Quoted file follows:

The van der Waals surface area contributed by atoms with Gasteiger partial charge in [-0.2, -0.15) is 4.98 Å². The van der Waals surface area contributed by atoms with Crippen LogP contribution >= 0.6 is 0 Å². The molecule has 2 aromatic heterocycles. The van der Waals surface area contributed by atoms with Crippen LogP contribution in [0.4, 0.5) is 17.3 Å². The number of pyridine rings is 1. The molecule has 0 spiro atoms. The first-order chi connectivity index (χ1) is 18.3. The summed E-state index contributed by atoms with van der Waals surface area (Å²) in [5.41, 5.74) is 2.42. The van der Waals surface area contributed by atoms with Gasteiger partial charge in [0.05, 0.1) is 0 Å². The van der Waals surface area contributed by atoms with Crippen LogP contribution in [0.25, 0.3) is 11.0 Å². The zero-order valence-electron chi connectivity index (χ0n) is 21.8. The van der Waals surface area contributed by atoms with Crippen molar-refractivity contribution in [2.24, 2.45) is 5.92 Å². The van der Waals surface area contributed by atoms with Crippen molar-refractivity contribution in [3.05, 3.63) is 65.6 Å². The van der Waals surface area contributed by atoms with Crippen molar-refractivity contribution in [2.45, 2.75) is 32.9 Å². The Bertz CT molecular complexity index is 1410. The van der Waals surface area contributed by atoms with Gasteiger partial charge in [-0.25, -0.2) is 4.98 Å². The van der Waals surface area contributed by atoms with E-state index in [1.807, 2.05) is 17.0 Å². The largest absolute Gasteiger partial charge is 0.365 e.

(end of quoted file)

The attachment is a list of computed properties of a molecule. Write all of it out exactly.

The van der Waals surface area contributed by atoms with Gasteiger partial charge in [-0.2, -0.15) is 4.98 Å². The van der Waals surface area contributed by atoms with Crippen LogP contribution >= 0.6 is 0 Å². The molecule has 2 aromatic heterocycles. The van der Waals surface area contributed by atoms with Crippen LogP contribution in [0.4, 0.5) is 17.3 Å². The number of pyridine rings is 1. The molecule has 0 spiro atoms. The first-order chi connectivity index (χ1) is 18.3. The summed E-state index contributed by atoms with van der Waals surface area (Å²) in [5.41, 5.74) is 2.42. The van der Waals surface area contributed by atoms with Gasteiger partial charge in [0.05, 0.1) is 0 Å². The van der Waals surface area contributed by atoms with Crippen LogP contribution in [0.25, 0.3) is 11.0 Å². The zero-order valence-electron chi connectivity index (χ0n) is 21.8. The van der Waals surface area contributed by atoms with Crippen molar-refractivity contribution in [2.24, 2.45) is 5.92 Å². The van der Waals surface area contributed by atoms with Crippen molar-refractivity contribution in [3.05, 3.63) is 65.6 Å². The van der Waals surface area contributed by atoms with Crippen molar-refractivity contribution in [2.45, 2.75) is 32.9 Å². The Bertz CT molecular complexity index is 1410. The van der Waals surface area contributed by atoms with Gasteiger partial charge in [-0.25, -0.2) is 4.98 Å². The van der Waals surface area contributed by atoms with E-state index in [1.807, 2.05) is 17.0 Å². The largest absolute Gasteiger partial charge is 0.365 e.